Newark’s first day of school is Sept. 7. Here’s what you need to know.

Fourth grader Christophe Afenutsu raises his hand and waits to grab the attention of his teacher Christie Kim at Roseville Community Charter School in April 2021. Recently, the Biden administration has proposed new rules on federal program designed to help launch charter schools.
This school year, all New Jersey students must return to classrooms, masks are mandatory, and teachers must be vaccinated or get tested for COVID weekly. (Erica Seryhm Lee for Chalkbeat)

As Newark Public Schools students and staff re-enter brick and mortar schools on Tuesday for the first time after 17 months of virtual and hybrid learning, some classroom routines and procedures might feel familiar while others will be new. 

COVID-19 has changed the school experience in myriad ways, from face masks to social distancing. It’s also reshaped the lives of students and educators beyond the classroom, with many directly impacted by the virus.

Unlike previous school years, educators say there will be a strong emphasis on developing and nurturing social and emotional skills and fostering supportive environments for staff and students. There will also be efforts to help students who lost ground academically during the ongoing pandemic.

Other classroom features will be new for students who didn’t opt for hybrid learning last spring. For starters, in Newark, classrooms will be equipped with “PPE kits,” or personal protective equipment, such as hand sanitizer, face masks, disinfectant sprays, and paper towels, and more tools meant to keep hands and surfaces clean. Desks will also have sneeze guards to serve as a protective barrier, and students will eat lunch in their rooms instead of cafeterias.

Here’s what else you need to know:

Fully in-person

Gov. Phil Murphy did not renew his executive order allowing virtual instruction during the pandemic. Once last school year ended, districts were told that students would be required to be fully in-person for the 2021-22 year, even if certain guidelines – such as social distancing – could not be followed.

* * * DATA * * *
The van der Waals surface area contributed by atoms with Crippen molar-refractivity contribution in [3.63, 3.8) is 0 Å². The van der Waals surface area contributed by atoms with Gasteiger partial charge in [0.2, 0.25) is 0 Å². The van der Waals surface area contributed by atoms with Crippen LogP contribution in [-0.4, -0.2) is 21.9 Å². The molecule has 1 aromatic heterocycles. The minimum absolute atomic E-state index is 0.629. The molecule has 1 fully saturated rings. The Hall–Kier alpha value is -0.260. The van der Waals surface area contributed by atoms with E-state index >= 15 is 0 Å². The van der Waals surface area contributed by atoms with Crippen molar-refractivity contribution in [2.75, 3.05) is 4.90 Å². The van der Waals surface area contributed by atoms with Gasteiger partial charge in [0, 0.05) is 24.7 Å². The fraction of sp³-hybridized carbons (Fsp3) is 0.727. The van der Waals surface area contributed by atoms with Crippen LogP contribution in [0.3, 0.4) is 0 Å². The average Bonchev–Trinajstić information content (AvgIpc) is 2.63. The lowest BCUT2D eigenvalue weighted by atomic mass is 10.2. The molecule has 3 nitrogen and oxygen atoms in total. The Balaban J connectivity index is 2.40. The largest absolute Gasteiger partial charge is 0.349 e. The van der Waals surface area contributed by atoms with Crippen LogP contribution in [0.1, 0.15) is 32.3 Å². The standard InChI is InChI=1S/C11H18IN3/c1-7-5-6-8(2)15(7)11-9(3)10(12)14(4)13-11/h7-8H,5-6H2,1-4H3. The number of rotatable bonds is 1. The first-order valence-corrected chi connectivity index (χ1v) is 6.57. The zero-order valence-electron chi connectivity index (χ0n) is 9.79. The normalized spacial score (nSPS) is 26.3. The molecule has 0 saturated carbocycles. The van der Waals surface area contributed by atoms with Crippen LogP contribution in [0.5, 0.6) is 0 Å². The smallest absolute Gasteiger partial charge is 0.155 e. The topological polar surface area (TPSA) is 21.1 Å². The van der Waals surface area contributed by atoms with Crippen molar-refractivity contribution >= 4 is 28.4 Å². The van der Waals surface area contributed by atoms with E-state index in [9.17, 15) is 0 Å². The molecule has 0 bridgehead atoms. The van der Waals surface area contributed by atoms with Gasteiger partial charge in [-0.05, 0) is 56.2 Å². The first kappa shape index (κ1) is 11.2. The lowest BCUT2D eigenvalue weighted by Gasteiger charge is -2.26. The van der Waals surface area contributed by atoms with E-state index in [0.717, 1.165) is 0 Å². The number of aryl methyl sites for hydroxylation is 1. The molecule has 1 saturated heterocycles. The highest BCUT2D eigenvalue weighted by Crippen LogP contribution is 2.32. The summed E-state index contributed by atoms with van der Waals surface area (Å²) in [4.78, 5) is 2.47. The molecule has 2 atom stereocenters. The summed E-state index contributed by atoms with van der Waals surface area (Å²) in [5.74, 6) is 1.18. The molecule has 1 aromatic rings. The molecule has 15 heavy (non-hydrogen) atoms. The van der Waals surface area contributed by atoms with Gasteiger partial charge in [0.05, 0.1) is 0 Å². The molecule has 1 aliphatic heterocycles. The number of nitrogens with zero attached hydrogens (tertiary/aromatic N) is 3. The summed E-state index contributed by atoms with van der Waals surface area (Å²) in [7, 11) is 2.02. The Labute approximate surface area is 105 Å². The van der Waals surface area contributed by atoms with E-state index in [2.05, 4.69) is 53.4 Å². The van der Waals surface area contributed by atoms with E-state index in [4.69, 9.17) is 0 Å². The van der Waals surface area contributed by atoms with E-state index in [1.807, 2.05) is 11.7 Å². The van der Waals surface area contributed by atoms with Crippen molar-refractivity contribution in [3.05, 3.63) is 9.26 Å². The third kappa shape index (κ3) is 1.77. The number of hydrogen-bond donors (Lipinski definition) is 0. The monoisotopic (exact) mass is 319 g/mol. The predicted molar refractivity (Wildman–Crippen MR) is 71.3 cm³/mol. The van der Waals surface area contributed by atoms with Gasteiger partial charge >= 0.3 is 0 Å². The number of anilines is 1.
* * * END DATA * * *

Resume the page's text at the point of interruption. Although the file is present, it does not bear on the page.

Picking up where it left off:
New Jersey Parents for Virtual Choice, a parent group formed following Murphy’s announcement last spring, is pressuring the governor for the option to keep their students learning remotely. Karen Strauss, one of the group’s founding members, has said some parents in the group with children who are immunocompromised are concerned about the delta variant, while others say their children did better academically and in terms of their mental health by learning remotely. An online petition asking for a virtual learning option has more than 25,000 signatures.

In the event of an outbreak or other emergency, however, districts are allowed to switch to remote learning, the governor’s office said. 

It’s unclear if the district will have at least three feet of social distance between students and staff in every classroom when at full capacity this fall. State guidelines don’t mandate physical distancing but strongly encourage it “where possible.”

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Universal masking

Murphy issued an executive order in August mandating universal maskings in schools for the start of the 2021-2022 school year. Students, educators, staff, and visitors must wear face masks inside all public, private, and parochial preschool, elementary, middle, and high school buildings, including charter and renaissance schools, the order states. Newark’s reopening plan, posted in June as a requirement for applying to federal funding, had already required universal masking for the fall. 

Murphy also said written notice from a doctor will be required from anyone seeking an exemption from wearing a mask. He added that a parent request will not be enough to grant an exemption.


In the wake of rising COVID cases related to the highly contagious delta variant, Murphy also issued a mandate last month requiring all school employees to be fully vaccinated against the coronavirus by Oct. 18. By that time, if an employee has not submitted vaccination proof, they will be required to submit to weekly testing, the executive order states.

Newark’s plan states that employees can upload their proof of vaccination cards on the district’s employee platform. 

During a virtual staff convocation in late August, Newark Superintendent Roger León said that the exact number of employees who have been vaccinated is unknown because they have not all uploaded their vaccine cards to the employee portal. He said around 60% of teaching staff have been vaccinated but did not provide exact figures.

Though at least one district in New Jersey has mandated vaccines for eligible students, Newark has not moved in that direction. The district has vaccination sites set up at various school buildings to encourage more teens to get vaccinated. About 45% of eligible Newark students — those ages 12 and up — have been vaccinated, León said last week. 

Weekly testing and other safety measures

There will be weekly COVID testing available in school for students and staff members when class resumes, according to the teachers union and school administrators, though the district has not publicly announced its testing plan. Guardians will need to sign a consent form in order for students to be cleared for testing and the free tests will be optional for vaccinated employees.

Under Murphy’s new mandate, unvaccinated employees must be tested weekly. The state will provide funding to help districts pay for weekly testing of unvaccinated students and staff.

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